In 1960, 95% of clothes purchased by the average American household were made right here in the United States. Today, that number has plummeted to just 2%.
Why are so many American fashion brands sending their items overseas to be manufactured?
A (Brief) History Lesson
Prior to the 1970s, it just made economic sense for American brands to manufacture clothes in America. After all, cotton was plentiful in the South, and states like North Carolina (where Hipstik tights are manufactured) gained well-deserved reputation for churning out high-quality textiles.
But in the mid-1970s, global trade agreements led to countries like China, Bangladesh and Mexico offering cheap labor, rock-bottom prices on raw materials and an abundance of large textile mills and factories to American fashion brands. By 2011, 750,000 apparel jobs in the US had moved overseas.
The Downside of Overseas Production
The average garment worker in Bangladesh makes just 1/38 what a US garment worker makes, saving companies tons of money on wages. The richest brands in the world paying Bangladeshi adults - and children - poverty wages and getting away with this exploitation.
In the USA, we’re now losing out on a valuable skill set, as there are increasingly fewer Americans with the skill sets to sew, cut, make patterns and design. Where will the next generation of American apparel makers come from, with no veterans left to train apprentices and no jobs left to employ them?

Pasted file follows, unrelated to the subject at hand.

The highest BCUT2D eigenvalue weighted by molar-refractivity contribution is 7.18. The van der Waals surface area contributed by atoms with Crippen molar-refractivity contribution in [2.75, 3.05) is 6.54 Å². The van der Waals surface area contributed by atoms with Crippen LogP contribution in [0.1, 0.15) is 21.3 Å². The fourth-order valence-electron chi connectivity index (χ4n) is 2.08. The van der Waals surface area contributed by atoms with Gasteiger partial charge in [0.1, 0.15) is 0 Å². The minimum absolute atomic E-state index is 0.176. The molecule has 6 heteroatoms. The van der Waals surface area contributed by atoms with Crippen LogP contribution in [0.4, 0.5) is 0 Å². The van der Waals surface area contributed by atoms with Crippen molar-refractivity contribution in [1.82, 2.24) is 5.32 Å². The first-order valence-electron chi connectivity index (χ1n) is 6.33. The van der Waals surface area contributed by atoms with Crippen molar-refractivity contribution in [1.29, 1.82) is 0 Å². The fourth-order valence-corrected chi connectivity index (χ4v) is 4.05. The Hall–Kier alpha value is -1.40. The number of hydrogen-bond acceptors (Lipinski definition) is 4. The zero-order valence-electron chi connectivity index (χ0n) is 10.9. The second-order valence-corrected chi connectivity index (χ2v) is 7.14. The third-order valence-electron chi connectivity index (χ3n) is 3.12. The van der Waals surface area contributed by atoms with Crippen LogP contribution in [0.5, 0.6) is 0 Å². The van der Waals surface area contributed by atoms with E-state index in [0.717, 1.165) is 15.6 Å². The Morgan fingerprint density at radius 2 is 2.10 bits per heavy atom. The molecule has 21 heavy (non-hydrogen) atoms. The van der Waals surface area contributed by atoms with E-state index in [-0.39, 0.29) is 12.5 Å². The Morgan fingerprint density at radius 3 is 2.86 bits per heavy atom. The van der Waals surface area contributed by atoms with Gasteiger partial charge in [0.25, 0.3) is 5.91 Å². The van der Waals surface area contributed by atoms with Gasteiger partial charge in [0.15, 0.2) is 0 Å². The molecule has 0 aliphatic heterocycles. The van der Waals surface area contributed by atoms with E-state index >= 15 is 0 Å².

Revitalizing the American-Made Fashion Industry
Pictured here is Perla and she's been in U.S. manufacturing in N.C. for 14 years. She started sewing from the beginning and is responsible for sewing the lace on Hipstik.
But the news isn’t all bad! A new generation of Millennial fashion-lovers, motivated by patriotic pride in America and a dedication to eliminating slave labor overseas, are driving the revitalization of the American fashion industry. New York’s historic Garment District is on track to contribute $2 billion annually to the economy and is currently employing 7,100 skilled apparel workers. Raleigh, North Carolina and Fort Wayne, Texas are becoming hubs for American-made denim, using technology to streamline their manufacturing processes and cut costs without moving overseas.
What can you do to support the resurgence for American-made? Start by looking for companies with that coveted “Made in USA” tag!
Hipstik is one such company - the patent-pending tights and pantyhose lines are entirely designed and manufactured by women in Asheboro, North Carolina. The company is also certified with distinction by Women’s Business Enterprise National Council (WBENC), the largest certifier of women-owned businesses in the U.S. and a leading advocate for women business owners and entrepreneurs. With each purchase, you’re actively contributing to US manufacturing and wages, and boosting women in business, too.
Now, go out and be the change you wish to see in America - and slay that outfit!
Shop U.S. made Hipstik Legwear here.